Students for Life Abortion Debate Shut Down at Oxford University Following Intimidation by Feminist Group

Graduates are seen queueing to have their photograph taken after a graduation ceremony at Oxford University, Oxford, southern England in this May 28, 2011 file photograph. Not much separates Britain's two oldest universities, Oxford and Cambridge, in their academic standing or the tally of victories in their annual boat race, but when it comes to finances, Cambridge is ahead by several lengths. |

A planned abortion debate at Oxford University organized by a pro-life group was shut down this week following intimidation by members of the Student Union's Women's Campaign group. A barrister has accused the college of caving into "criminal intimidation" and not respecting free speech rights.

"We only expected to have the same rights of expression as any other Oxford student society, and we're disappointed that scare tactics proved successful," the Oxford Students for Life group said in a statement on Tuesday.

"Our society exists to defend the rights of the most vulnerable, including the unborn, elderly, and disabled. We think it is essential that Oxford University allows an open debate on these issues. We're confident that most Oxford students would prefer free speech to censorship, and we look forward to continuing this hugely important conversation."

A pro-life campaigner holds up a model of a 12-week-old embryo during a protest outside the Marie Stopes clinic in Belfast October 18, 2012. |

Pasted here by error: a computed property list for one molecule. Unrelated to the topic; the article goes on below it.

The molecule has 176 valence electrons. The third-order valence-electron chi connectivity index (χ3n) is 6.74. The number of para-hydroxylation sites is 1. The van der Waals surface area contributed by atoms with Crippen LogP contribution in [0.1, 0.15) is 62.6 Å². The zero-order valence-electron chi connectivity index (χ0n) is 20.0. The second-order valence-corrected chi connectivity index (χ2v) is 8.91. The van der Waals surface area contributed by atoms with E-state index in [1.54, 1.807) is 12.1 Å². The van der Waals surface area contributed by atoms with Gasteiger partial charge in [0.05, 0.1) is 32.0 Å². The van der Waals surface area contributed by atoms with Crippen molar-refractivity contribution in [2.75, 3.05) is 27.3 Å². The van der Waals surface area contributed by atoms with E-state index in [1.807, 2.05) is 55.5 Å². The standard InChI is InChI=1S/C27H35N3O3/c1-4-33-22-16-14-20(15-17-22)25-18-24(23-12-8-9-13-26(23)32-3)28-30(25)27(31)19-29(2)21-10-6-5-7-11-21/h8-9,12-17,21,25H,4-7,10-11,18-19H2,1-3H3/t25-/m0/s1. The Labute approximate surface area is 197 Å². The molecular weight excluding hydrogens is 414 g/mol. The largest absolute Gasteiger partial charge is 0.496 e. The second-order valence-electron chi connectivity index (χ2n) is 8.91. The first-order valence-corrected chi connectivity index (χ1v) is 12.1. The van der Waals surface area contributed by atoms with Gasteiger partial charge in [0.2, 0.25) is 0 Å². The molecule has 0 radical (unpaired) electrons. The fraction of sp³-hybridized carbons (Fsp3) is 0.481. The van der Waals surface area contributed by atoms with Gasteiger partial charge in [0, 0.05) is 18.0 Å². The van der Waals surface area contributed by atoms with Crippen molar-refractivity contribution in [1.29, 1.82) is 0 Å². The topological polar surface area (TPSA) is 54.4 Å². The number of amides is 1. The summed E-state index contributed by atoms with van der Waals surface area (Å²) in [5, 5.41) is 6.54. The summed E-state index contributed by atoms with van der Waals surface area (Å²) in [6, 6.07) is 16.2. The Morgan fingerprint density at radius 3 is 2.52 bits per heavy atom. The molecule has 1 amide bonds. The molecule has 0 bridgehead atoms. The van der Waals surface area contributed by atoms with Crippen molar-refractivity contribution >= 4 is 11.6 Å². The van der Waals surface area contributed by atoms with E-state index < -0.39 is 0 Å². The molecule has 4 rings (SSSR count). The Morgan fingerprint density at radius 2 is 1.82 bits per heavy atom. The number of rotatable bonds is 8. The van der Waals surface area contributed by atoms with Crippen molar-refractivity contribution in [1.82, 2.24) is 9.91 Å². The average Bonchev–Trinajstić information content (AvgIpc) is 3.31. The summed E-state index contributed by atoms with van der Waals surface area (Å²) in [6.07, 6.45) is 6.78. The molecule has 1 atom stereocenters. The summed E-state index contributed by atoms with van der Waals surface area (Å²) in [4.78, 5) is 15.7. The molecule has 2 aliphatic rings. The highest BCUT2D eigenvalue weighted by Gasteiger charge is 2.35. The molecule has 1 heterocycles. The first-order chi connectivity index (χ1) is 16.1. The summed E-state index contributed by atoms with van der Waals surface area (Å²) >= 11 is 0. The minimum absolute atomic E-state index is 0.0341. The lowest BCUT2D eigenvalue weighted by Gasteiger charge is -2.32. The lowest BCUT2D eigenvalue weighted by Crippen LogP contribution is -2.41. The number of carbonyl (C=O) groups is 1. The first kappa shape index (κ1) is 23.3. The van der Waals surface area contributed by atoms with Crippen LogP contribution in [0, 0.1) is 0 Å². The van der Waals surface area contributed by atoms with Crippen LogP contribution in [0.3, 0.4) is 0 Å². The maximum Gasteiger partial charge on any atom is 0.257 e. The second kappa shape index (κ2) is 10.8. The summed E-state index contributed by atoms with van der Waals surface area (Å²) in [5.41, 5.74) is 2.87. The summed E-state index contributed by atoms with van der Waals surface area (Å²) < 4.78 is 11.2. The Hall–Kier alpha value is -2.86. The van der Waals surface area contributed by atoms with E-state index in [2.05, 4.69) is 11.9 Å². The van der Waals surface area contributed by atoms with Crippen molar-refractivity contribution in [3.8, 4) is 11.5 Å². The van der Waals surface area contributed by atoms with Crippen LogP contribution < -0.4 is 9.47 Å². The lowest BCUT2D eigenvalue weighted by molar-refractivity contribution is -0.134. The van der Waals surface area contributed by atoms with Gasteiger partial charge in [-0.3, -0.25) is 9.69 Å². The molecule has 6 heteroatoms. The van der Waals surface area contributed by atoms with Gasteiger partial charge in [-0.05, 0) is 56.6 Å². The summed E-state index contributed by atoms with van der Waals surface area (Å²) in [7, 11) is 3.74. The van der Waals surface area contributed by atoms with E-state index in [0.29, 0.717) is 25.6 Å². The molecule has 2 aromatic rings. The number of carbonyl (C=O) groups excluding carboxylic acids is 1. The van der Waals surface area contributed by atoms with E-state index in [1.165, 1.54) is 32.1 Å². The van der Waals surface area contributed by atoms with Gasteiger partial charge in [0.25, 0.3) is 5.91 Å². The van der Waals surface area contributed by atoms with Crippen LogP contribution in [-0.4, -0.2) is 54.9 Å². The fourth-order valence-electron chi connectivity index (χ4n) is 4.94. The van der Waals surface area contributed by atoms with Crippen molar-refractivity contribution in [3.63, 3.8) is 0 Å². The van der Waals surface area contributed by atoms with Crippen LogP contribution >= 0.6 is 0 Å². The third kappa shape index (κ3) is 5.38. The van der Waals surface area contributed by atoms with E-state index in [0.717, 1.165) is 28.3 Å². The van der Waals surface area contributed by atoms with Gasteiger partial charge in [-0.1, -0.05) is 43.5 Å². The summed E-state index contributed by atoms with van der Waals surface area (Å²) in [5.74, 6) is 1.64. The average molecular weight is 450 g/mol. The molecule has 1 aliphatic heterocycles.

Catholic Herald reported on Wednesday that Oxford authorities decided that the pro-life group could not hold a debate on the motion "This House Believes Britain's Abortion Culture Hurts Us All" at the college over security concerns.

Members from the Women's Campaign group had reportedly sent a message on Facebook inviting other members to go to the planned debate and "take along some non-destructive but oh so disruptive instruments to help demonstrate to the anti-choicers just what we think of their 'debate.'"

"We will also have a fundraising bucket for Abortion Support, a charity that helps women in Ireland and Northern Ireland come to the U.K. for abortions. It's great that we can have a positive outcome from this [expletive] initiative," the message reportedly added, though has now been deleted.

Neil Addison, national director of the Thomas More Legal Centre, said that the college took "an unlawful decision under the Education No 2 Act 1986, which guarantees freedom of speech in universities."

He added: "It is also simply giving into criminal intimidation. If there were concerns, then the police should have been informed to prevent intimidation of the debate."

One of the debaters, a journalist who was scheduled to participate at the event, claimed in an article for The Telegraph that the "authoritarian Left" has become everything that it opposes.

"I would've thought that the one place in Britain where you could agree to disagree amicably would be Oxford University. But I was wrong. For instance, I've discovered that you're only allowed to debate abortion there if a) you're a woman and b) you're all for it. Any other approach to the subject is liable to attract a mob," Tim Stanley wrote.

"What it also proved is that elements of the Left are working hard to define new parameters for freedom of speech. You are free to speak so long as it doesn't offend certain sensibilities, which of course amounts to no real freedom at all," he continued.

"Many on the Left imitate the very authoritarian mindset of the people on the religious Right that they claim to hate, likewise trying to safeguard their definition of freedom by eradicating contrary ideas. On the subject of abortion, the Left can enjoy that authoritarianism because contemporary society broadly agrees with them. But a day will come when they try to argue for something that proves unpopular and they, too, will be gagged. And I'll be there to defend their right to say something that I disagree with."

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